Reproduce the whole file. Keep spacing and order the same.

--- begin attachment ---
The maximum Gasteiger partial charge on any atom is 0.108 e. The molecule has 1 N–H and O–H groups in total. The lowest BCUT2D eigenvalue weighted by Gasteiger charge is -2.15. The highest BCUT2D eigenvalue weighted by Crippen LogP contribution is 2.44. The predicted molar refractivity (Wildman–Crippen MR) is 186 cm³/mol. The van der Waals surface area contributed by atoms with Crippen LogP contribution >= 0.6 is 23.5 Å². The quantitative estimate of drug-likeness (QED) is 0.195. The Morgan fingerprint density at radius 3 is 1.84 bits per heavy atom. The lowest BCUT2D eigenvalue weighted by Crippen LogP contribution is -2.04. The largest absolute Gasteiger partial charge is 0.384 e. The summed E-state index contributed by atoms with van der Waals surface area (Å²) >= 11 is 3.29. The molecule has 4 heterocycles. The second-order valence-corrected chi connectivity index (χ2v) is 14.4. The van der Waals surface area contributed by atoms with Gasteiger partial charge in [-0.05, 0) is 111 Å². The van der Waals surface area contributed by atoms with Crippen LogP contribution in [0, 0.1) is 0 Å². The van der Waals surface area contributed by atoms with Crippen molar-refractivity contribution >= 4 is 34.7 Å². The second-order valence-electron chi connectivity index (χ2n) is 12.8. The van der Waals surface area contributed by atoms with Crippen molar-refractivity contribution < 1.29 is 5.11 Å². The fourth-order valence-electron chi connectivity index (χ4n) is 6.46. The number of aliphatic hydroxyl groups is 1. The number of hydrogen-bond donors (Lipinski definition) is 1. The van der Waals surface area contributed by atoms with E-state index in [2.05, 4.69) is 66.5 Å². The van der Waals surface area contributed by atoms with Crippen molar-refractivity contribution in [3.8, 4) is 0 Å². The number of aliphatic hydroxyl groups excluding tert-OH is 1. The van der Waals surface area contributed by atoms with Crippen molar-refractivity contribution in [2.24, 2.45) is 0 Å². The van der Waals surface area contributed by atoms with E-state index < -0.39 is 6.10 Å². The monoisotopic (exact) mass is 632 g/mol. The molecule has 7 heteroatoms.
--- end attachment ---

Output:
The maximum Gasteiger partial charge on any atom is 0.108 e. The molecule has 1 N–H and O–H groups in total. The lowest BCUT2D eigenvalue weighted by Gasteiger charge is -2.15. The highest BCUT2D eigenvalue weighted by Crippen LogP contribution is 2.44. The predicted molar refractivity (Wildman–Crippen MR) is 186 cm³/mol. The van der Waals surface area contributed by atoms with Crippen LogP contribution >= 0.6 is 23.5 Å². The quantitative estimate of drug-likeness (QED) is 0.195. The Morgan fingerprint density at radius 3 is 1.84 bits per heavy atom. The lowest BCUT2D eigenvalue weighted by Crippen LogP contribution is -2.04. The largest absolute Gasteiger partial charge is 0.384 e. The summed E-state index contributed by atoms with van der Waals surface area (Å²) >= 11 is 3.29. The molecule has 4 heterocycles. The second-order valence-corrected chi connectivity index (χ2v) is 14.4. The van der Waals surface area contributed by atoms with Gasteiger partial charge in [-0.05, 0) is 111 Å². The van der Waals surface area contributed by atoms with Crippen LogP contribution in [0, 0.1) is 0 Å². The van der Waals surface area contributed by atoms with Crippen molar-refractivity contribution >= 4 is 34.7 Å². The second-order valence-electron chi connectivity index (χ2n) is 12.8. The van der Waals surface area contributed by atoms with Crippen molar-refractivity contribution < 1.29 is 5.11 Å². The fourth-order valence-electron chi connectivity index (χ4n) is 6.46. The number of aliphatic hydroxyl groups is 1. The number of hydrogen-bond donors (Lipinski definition) is 1. The van der Waals surface area contributed by atoms with E-state index in [2.05, 4.69) is 66.5 Å². The van der Waals surface area contributed by atoms with Crippen molar-refractivity contribution in [3.8, 4) is 0 Å². The number of aliphatic hydroxyl groups excluding tert-OH is 1. The van der Waals surface area contributed by atoms with Crippen molar-refractivity contribution in [2.24, 2.45) is 0 Å². The van der Waals surface area contributed by atoms with E-state index < -0.39 is 6.10 Å². The monoisotopic (exact) mass is 632 g/mol. The molecule has 7 heteroatoms.